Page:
The Cassini-Huygens European/American mission was launched on 15 October 1997 and reached Saturn after just under seven years of flight. The aim behind the Cassini-Huygens mission is to accurately and scientifically investigate the gaseous planet Saturn and its moons. It comprises the Cassini space probe and the Huygens lander. In Germany, the German Aerospace Center (DLR), the Max-Planck Society (MPG), several universities and the German aerospace industry are involved in this mission.
NASA´s preview from 4 April 2017 of the "Grande Finale" of Cassini Saturn Mission:
The best Cassini-Huygens images of Saturn and its moons.
Cassini, the Saturn orbiter, has witnessed countless fascinating phenomena, transmitting exceptional images and measurements back to Earth – including the intricate structure of Saturn's rings, the fountains of ice shot into space from the surface of Enceladus and rivers and oceans of methane on Titan.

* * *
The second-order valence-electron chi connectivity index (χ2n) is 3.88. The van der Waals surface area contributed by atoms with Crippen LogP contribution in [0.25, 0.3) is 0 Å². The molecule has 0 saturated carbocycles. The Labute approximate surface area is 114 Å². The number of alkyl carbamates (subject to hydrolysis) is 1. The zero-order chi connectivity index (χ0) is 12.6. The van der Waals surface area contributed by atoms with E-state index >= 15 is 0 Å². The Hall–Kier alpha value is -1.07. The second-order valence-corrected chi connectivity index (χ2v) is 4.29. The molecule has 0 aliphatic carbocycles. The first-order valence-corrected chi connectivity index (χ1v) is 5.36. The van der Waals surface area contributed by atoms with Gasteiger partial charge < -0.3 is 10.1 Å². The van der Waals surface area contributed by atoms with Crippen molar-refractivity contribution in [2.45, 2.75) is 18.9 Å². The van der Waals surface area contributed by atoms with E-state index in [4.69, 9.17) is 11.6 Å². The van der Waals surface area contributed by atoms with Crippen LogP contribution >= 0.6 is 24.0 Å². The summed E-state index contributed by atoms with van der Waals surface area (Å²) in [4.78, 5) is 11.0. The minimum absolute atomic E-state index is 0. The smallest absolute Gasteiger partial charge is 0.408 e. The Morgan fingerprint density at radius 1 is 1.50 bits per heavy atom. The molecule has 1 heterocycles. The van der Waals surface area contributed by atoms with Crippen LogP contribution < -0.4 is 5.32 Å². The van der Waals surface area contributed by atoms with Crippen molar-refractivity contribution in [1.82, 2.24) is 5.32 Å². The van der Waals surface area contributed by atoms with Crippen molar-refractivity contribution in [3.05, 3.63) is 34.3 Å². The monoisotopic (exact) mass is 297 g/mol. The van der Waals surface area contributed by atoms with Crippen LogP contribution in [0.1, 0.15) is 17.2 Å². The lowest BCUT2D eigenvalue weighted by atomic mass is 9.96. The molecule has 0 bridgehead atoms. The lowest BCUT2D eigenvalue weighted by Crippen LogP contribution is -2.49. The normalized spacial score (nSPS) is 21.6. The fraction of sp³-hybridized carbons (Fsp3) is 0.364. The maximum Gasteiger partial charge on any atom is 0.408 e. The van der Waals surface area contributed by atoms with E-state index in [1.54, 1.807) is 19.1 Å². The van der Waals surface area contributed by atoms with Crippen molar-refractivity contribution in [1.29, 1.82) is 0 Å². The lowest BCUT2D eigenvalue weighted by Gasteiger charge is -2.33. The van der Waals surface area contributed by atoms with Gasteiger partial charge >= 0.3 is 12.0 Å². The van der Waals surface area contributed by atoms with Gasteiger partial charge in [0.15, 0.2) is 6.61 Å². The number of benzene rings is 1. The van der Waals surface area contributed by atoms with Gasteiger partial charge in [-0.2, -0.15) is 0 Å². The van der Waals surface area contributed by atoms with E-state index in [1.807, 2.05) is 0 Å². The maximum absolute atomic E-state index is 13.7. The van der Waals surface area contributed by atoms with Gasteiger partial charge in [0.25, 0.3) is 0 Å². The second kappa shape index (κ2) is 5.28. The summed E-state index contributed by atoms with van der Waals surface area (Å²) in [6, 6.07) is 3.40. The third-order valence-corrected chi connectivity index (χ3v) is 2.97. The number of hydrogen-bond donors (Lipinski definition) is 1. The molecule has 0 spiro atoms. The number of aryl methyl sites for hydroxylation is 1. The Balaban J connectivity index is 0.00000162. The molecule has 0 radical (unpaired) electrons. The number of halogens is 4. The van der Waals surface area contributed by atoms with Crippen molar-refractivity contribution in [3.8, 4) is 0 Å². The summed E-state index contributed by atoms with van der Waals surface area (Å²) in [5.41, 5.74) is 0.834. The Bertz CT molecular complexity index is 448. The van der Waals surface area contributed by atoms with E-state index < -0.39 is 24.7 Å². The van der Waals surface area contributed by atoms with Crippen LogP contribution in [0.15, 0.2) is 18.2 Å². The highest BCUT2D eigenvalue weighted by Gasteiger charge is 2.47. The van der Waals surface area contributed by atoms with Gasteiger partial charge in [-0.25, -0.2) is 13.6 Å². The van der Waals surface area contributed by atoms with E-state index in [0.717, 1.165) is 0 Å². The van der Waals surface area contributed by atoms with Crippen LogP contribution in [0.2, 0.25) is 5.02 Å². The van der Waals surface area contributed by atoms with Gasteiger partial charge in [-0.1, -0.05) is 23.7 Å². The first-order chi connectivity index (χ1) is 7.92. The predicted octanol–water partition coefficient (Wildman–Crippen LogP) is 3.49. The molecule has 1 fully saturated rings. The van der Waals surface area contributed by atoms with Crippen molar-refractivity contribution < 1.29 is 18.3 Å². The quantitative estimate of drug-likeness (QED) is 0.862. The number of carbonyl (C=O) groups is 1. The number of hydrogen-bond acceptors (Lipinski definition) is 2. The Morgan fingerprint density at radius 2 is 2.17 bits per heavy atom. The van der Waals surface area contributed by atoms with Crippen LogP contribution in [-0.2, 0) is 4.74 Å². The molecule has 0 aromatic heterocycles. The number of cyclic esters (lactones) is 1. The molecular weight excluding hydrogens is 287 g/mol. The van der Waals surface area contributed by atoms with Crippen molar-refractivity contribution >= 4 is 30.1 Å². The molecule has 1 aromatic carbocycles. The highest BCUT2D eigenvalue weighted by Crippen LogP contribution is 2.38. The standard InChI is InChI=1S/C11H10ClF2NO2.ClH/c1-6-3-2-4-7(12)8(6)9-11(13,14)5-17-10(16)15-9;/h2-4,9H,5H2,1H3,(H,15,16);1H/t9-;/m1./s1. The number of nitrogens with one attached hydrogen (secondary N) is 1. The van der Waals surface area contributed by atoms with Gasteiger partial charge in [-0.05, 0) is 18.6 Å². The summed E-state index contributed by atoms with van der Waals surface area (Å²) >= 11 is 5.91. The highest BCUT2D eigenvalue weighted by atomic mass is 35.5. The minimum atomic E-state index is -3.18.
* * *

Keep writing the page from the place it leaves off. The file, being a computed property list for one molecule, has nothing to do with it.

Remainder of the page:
Five years ago, on 14 January 2005, the Huygens probe flew through the atmosphere of Saturn's moon Titan and landed gently on the surface, which is at a temperature of minus 180 degrees Celsius. The results of the Huygens landing and the first four years of the Cassini spacecraft's mission to the Saturn system have now been documented in two books in which scientists from the German Aerospace Center (DLR) have had significant involvement.
There are more and more signs that lakes exist on Saturn's moon Titan, filled with liquid hydrocarbons. Scientists from the German Aerospace Center (DLR) have made another important discovery. With a spectrometer onboard the planetary space probe Cassini, they found glints that have their origin in reflections of the Sun’s radiation from the surface of a large lake near Titan's North Pole.